For years, hypnotherapy has been solely associated with intimidating therapists swinging a pendulum in your face until you magically fall into a deep trace. However, modern-day experts are now exploring how self-hypnotherapy could offer a better solution to dealing with anxiety. We take a closer look at how to practise self-hypnosis for anxiety management…
For many of us, the idea of hypnotherapy can be both fascinating and quite intimidating – but the stereotypical notion that someone else can control our subconscious is a complete myth.
‘I often say that a more accurate way to think about hypnotherapy is actually as de-hypnosis,’ says cognitive hypnotherapist Katie Abbott. ‘If you think about your average day, there will be plenty of instances where you fall into a trance-like state – watching the television or switching off in a boring meeting. Hypnotherapy is basically about waking your mind up again.’
What is self-hypnosis?
We can use self-hypnosis to feel calmer and give us a sense of ease. Simple visualisation techniques can help us rehearse situations where we might need a shot of confidence, such as a job interview or an important presentation.
Physically, it can help us feel more relaxed. ‘Think about how peaceful and connected you feel when you’re on holiday, standing in front of the sea,’ says Abbott. ‘Hypnotherapy can help you feel the same way.
‘It is very much a process of imagination. When we can hold a clear image in our mind of a place where we feel utterly calm then we actually begin to relax physically. It’s similar to when we see a scary film and we jump with fright – our brain can’t immediately differentiate between real and imagined situations.’
When we learn how to practise self-hypnosis, we often worry whether we are achieving the right state of mind, but Abbott insists there is no right or wrong way to feel. Over time, you will become more familiar with your own rhythms.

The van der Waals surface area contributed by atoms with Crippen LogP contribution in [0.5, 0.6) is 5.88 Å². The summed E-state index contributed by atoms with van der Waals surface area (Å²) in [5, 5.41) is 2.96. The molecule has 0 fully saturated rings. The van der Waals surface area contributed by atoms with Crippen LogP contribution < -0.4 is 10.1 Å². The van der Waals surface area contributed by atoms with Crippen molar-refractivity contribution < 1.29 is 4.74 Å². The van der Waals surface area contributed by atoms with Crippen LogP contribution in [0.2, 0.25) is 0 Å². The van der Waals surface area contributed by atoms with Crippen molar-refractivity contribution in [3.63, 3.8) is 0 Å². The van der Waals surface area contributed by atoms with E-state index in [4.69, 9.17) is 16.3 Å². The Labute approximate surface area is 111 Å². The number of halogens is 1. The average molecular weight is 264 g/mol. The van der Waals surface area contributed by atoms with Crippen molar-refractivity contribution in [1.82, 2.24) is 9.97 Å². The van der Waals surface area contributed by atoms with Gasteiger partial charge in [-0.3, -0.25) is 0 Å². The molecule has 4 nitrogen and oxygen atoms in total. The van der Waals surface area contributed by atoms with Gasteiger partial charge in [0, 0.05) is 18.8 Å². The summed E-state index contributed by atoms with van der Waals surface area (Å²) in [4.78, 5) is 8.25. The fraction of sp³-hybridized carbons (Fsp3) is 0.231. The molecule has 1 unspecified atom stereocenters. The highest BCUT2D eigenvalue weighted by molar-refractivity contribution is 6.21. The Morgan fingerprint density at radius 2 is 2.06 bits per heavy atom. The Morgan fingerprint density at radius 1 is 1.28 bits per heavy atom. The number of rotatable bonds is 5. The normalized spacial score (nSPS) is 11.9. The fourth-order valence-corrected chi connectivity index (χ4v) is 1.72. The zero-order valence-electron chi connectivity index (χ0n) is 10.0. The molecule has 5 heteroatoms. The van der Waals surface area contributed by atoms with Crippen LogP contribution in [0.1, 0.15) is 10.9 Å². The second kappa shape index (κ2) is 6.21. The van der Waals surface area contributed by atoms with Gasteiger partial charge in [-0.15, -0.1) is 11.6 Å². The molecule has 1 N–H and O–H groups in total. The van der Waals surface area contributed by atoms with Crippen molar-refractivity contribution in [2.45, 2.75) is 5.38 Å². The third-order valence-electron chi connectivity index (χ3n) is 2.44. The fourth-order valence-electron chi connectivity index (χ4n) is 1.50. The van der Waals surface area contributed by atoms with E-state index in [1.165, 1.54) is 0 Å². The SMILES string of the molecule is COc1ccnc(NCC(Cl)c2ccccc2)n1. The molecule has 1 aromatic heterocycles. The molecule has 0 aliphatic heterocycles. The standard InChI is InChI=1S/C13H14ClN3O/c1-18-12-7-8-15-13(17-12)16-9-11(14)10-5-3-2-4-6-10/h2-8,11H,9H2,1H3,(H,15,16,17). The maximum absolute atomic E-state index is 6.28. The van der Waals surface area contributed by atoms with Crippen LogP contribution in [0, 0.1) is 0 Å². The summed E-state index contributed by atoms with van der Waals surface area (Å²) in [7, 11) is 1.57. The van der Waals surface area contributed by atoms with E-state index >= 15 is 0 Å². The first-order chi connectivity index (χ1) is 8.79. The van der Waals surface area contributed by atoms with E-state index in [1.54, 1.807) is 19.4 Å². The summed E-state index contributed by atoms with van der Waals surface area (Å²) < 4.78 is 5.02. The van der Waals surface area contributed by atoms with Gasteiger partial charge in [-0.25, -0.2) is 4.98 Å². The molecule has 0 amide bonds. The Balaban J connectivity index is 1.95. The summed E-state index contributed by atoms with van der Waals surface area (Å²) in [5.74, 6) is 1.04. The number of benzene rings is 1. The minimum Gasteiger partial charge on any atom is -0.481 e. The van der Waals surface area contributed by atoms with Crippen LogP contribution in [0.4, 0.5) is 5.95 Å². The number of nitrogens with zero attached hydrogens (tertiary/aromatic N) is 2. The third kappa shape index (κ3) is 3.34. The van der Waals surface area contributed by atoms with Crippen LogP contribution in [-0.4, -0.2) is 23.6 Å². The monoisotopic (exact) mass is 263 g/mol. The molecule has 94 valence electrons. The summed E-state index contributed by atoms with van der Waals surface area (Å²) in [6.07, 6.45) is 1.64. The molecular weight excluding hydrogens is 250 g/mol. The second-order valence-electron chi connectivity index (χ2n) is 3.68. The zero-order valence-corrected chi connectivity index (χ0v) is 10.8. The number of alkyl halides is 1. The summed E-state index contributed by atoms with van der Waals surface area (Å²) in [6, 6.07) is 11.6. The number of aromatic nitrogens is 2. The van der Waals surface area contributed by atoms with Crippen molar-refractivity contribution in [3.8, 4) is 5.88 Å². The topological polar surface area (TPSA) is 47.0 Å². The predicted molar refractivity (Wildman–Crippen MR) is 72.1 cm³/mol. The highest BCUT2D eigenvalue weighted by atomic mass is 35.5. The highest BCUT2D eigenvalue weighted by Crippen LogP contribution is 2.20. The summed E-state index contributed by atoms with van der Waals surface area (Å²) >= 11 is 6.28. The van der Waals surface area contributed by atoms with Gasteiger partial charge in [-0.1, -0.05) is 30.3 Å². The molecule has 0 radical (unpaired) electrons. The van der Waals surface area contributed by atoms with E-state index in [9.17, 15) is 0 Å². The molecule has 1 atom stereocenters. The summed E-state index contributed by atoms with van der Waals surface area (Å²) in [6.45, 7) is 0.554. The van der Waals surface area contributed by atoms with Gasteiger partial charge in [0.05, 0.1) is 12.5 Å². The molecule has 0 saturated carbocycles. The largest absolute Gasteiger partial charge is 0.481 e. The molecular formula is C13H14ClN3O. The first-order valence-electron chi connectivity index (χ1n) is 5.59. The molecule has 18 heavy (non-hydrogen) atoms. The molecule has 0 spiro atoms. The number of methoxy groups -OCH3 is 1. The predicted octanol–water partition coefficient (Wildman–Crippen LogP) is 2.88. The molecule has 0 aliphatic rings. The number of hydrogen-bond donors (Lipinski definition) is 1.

How to practise self-hypnosis for anxiety
- Clarify your intentions before you begin. This aids the visualisation process. For example, ‘My intention is to have more energy.’
- Find a space where you feel relaxed and won’t be put off.
- Choose a comfortable position, so your body is aligned. Then, begin to breathe slowly, deeply and evenly from your stomach, not your chest.
- With every exhale, say a word that represents the way you want to feel. For example ‘energised’ or ‘confident’.
- Think about your chosen visualisation. If your goal is to feel relaxed and nurtured, recall a comforting image or memory. If your goal is to feel more confident when giving presentations at work, imagine yourself standing in front of a group of people.
- Now think about specific elements of your imagined situation, to intensify your experience. What colours can you see? What can you hear?
- As your visualisation becomes deeper and more specific, think about what would make it more comforting for you and experiment with adding different elements. Practise this for three to five minutes twice a week.